NABOKV-L post 0007170, Mon, 25 Nov 2002 19:15:44 -0800

Subject
Fw: Andrew Brown on nun & chronology
Date
Body
Re: Andrew Brown on nun & chronology
----- Original Message -----
From: Andrew Brown
To: Vladimir Nabokov Forum
Sent: Monday, November 25, 2002 6:39 PM
Subject: Re: Andrew Brown on nun & chronology


Ms. Kunin,

Here's how I read this. It's the professor of physics, " a so-called Pink," who says claims "That sorry ruler is known to have escaped disguised as a nun."

Shade then states that he has it from Kinbote (pointing) that the nun story was a vulgar invention of the Extremists and their friends" to conceal their (the Extremist's) discomfiture. The truth according to Shade, who got it from Kinbote, is that the King escaped not as a "pale spinster" but as an athlete in scarlet.

So, a complete opposite: not pale spinster but red satyr considering the King's apparently insatiable antics in Zembla and Kinbote's multiple ping pong partners at Wordsmith. I think that Nabokov's intention in both the reference to a future nun "roommate" (whose I don't know, but you know my thoughts on this word choice) sitting with Hazel, and the second reference, in the commentary, to a fake nun, are both separate statements of about a certain tupe of marginal person -- non-sexual persons.

In the first case, with Hazel, her companion would naturally, to Shade, be a fellow non-participant in life's amatory games, and in the second case, the least probable disguise for a randy king (and a choice of disguise that would presumably be the most annoying to the exiled king who has to suffer the imputation of having resorted to it) would be that of a woman and a non-sexual woman at that.

What I think is most interesting in this couple of pages of commentary is 1. Shade admitting to having been said to resemble the "slapdash disheveled hag" in the cafeteria, and 2. the strange unease of "Good Netochka" who is singularly uncomfortable during this exchange, and who "hastily" interrupts talk about the king to say, irrelevantly, that the Goldsworths are having a wonderful time.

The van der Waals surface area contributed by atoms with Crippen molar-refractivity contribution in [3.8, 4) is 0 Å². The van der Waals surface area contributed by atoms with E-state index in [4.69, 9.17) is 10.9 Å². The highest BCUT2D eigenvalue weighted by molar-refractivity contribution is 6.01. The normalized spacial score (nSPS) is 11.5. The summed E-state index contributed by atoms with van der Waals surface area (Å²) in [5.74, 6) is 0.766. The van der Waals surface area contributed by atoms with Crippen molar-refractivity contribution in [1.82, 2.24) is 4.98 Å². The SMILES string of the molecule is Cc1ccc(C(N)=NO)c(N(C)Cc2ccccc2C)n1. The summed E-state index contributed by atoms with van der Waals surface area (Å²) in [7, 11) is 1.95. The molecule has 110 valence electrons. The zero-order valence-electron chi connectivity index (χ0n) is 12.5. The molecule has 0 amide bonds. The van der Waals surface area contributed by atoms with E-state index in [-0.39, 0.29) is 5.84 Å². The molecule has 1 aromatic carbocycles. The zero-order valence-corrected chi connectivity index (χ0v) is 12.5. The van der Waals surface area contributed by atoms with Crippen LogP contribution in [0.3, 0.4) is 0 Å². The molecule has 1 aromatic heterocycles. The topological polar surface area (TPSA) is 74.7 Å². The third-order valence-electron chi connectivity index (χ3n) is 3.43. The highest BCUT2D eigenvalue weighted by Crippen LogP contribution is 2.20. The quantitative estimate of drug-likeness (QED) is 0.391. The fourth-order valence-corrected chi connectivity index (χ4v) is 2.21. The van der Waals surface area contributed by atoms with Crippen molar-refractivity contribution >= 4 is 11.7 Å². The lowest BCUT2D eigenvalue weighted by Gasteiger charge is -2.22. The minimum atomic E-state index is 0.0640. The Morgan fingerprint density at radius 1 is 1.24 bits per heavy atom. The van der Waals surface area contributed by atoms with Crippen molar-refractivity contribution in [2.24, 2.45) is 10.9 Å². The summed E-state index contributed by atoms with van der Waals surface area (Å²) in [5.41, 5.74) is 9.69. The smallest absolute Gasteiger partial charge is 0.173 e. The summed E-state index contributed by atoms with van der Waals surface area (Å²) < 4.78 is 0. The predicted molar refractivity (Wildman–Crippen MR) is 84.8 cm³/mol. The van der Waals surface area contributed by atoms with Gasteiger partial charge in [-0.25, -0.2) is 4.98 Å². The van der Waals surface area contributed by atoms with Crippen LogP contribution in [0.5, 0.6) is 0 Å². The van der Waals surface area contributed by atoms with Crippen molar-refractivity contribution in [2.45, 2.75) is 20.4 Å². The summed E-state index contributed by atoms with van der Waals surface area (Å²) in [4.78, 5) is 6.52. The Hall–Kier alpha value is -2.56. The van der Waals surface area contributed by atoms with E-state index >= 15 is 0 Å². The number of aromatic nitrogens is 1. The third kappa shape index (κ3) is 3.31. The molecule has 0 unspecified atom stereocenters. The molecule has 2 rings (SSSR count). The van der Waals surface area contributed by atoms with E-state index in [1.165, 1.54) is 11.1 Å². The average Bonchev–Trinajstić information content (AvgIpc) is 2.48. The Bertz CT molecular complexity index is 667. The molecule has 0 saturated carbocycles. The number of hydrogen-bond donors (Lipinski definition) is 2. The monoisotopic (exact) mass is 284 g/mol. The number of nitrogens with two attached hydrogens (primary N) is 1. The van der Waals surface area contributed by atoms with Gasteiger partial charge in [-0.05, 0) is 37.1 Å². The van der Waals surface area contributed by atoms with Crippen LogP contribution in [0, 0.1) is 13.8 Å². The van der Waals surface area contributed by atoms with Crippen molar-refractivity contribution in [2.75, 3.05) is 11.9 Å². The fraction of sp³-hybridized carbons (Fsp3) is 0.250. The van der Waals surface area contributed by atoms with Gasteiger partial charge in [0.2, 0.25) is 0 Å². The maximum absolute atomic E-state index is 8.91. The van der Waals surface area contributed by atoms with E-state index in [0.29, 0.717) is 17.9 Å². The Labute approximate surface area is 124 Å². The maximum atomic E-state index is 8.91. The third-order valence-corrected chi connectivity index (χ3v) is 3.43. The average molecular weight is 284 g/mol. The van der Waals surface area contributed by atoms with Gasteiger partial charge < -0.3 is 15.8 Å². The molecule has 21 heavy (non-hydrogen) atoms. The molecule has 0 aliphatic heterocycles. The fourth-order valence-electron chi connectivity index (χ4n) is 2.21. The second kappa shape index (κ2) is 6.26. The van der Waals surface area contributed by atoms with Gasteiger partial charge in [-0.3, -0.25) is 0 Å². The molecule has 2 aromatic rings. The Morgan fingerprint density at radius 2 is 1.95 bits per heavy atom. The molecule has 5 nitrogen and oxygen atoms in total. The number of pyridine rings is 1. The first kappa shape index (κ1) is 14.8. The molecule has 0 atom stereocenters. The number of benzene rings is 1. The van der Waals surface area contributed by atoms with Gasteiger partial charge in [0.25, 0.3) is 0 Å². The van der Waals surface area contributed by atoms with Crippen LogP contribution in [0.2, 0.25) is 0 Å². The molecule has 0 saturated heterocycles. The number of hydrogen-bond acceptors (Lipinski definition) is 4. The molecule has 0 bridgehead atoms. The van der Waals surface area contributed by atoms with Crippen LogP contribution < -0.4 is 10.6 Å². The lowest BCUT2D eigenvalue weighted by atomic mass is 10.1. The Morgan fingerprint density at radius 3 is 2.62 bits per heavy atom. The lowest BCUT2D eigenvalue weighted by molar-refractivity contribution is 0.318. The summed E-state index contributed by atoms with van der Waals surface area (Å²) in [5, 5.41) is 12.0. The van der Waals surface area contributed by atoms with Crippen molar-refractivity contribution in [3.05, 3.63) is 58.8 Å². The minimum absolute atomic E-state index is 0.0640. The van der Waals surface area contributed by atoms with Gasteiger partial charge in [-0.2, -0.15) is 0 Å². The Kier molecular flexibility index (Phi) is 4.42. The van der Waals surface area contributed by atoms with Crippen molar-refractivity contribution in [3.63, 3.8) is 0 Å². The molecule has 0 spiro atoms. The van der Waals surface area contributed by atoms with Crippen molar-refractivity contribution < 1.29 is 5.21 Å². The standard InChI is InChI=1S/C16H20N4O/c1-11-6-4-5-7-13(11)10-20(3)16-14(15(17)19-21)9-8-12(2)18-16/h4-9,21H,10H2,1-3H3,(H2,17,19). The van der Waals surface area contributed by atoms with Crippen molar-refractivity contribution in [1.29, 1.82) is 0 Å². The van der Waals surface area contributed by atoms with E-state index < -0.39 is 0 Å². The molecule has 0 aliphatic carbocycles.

I think "Netochka" Natochdag is one of the most significant characters in the book. Note that he is not mentioned in the index.
----- Original Message -----
From: D. Barton Johnson
To: NABOKV-L@LISTSERV.UCSB.EDU
Sent: Monday, November 25, 2002 1:46 PM
Subject: Fw: Andrew Brown on nun & chronology



----- Original Message -----
From: Carolyn Kunin
To: Vladimir Nabokov Forum
Sent: Saturday, November 23, 2002 10:16 PM
Subject: Re: Andrew Brown on nun & chronology



A challenge to those who believe that the roommate is Hazel's:
Do you see any significance in the nun who turns up in Kinbote's commentary to line 894 ("the widely circulated stuff about the nun") or any relationship between this nun and the roommate who has become one?

Andrew Brown's response:

As for the nun disguise rumor mentioned in the commentary and the future nun in the poem, the time frame doesn't lend itself to their being the same person. If an actual King Charles had escaped from Zembla disguised as a nun, he could not have arrived at Wordsmith in the form of a "future nun" while Hazel attended school.

Dear Mr Brown,

I did not mean to suggest that Charles had become Hazel's roommate (bizarre idea and as you say, chronologically impossible since Hazel's death precedes the revolution in Zembla), rather that the nun who turns up in the commentary is Kinbote/Shade's memory of the roommate/nun. To me it was interesting that Shade associates the nun with a feeling of discomfiture.

How do you interpret the second appearance of the nun in the commentary is what I am asking.

Carolyn Kunin